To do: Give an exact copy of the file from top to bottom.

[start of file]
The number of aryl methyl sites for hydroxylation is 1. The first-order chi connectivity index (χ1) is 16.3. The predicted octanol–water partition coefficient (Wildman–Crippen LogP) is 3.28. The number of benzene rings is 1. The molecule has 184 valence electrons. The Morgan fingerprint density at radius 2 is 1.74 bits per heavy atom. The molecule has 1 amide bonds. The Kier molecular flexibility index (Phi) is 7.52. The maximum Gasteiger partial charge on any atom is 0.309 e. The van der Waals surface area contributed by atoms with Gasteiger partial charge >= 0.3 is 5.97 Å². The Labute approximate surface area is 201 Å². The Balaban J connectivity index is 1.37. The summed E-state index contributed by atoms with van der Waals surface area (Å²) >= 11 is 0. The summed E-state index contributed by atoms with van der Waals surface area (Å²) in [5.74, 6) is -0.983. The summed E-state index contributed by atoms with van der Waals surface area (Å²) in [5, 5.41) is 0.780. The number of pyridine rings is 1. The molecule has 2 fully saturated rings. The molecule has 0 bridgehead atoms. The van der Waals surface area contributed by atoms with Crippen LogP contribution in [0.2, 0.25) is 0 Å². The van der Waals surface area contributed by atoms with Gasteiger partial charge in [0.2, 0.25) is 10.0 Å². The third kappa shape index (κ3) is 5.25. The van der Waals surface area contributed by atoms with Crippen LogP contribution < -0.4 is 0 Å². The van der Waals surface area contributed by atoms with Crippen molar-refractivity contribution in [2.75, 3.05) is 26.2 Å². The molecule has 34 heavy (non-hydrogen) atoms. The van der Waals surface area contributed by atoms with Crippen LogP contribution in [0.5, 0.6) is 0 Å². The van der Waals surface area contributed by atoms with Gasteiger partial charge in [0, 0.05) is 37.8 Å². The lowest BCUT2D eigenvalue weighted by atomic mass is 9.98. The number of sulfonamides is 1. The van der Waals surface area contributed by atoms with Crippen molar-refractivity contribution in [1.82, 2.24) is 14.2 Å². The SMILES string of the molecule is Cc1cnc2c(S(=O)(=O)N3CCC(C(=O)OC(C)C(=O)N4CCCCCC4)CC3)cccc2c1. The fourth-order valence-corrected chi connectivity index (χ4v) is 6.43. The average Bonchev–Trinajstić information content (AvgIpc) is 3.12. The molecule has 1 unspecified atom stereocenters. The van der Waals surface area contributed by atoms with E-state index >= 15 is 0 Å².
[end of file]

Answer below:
The number of aryl methyl sites for hydroxylation is 1. The first-order chi connectivity index (χ1) is 16.3. The predicted octanol–water partition coefficient (Wildman–Crippen LogP) is 3.28. The number of benzene rings is 1. The molecule has 184 valence electrons. The Morgan fingerprint density at radius 2 is 1.74 bits per heavy atom. The molecule has 1 amide bonds. The Kier molecular flexibility index (Phi) is 7.52. The maximum Gasteiger partial charge on any atom is 0.309 e. The van der Waals surface area contributed by atoms with Gasteiger partial charge >= 0.3 is 5.97 Å². The Labute approximate surface area is 201 Å². The Balaban J connectivity index is 1.37. The summed E-state index contributed by atoms with van der Waals surface area (Å²) >= 11 is 0. The summed E-state index contributed by atoms with van der Waals surface area (Å²) in [5.74, 6) is -0.983. The summed E-state index contributed by atoms with van der Waals surface area (Å²) in [5, 5.41) is 0.780. The number of pyridine rings is 1. The molecule has 2 fully saturated rings. The molecule has 0 bridgehead atoms. The van der Waals surface area contributed by atoms with Crippen LogP contribution in [0.2, 0.25) is 0 Å². The van der Waals surface area contributed by atoms with Gasteiger partial charge in [0.2, 0.25) is 10.0 Å². The third kappa shape index (κ3) is 5.25. The van der Waals surface area contributed by atoms with Crippen LogP contribution < -0.4 is 0 Å². The van der Waals surface area contributed by atoms with Crippen molar-refractivity contribution in [2.75, 3.05) is 26.2 Å². The molecule has 34 heavy (non-hydrogen) atoms. The van der Waals surface area contributed by atoms with Crippen LogP contribution in [0.5, 0.6) is 0 Å². The van der Waals surface area contributed by atoms with Gasteiger partial charge in [0, 0.05) is 37.8 Å². The lowest BCUT2D eigenvalue weighted by atomic mass is 9.98. The number of sulfonamides is 1. The van der Waals surface area contributed by atoms with Crippen molar-refractivity contribution in [1.82, 2.24) is 14.2 Å². The SMILES string of the molecule is Cc1cnc2c(S(=O)(=O)N3CCC(C(=O)OC(C)C(=O)N4CCCCCC4)CC3)cccc2c1. The fourth-order valence-corrected chi connectivity index (χ4v) is 6.43. The average Bonchev–Trinajstić information content (AvgIpc) is 3.12. The molecule has 1 unspecified atom stereocenters. The van der Waals surface area contributed by atoms with E-state index >= 15 is 0 Å².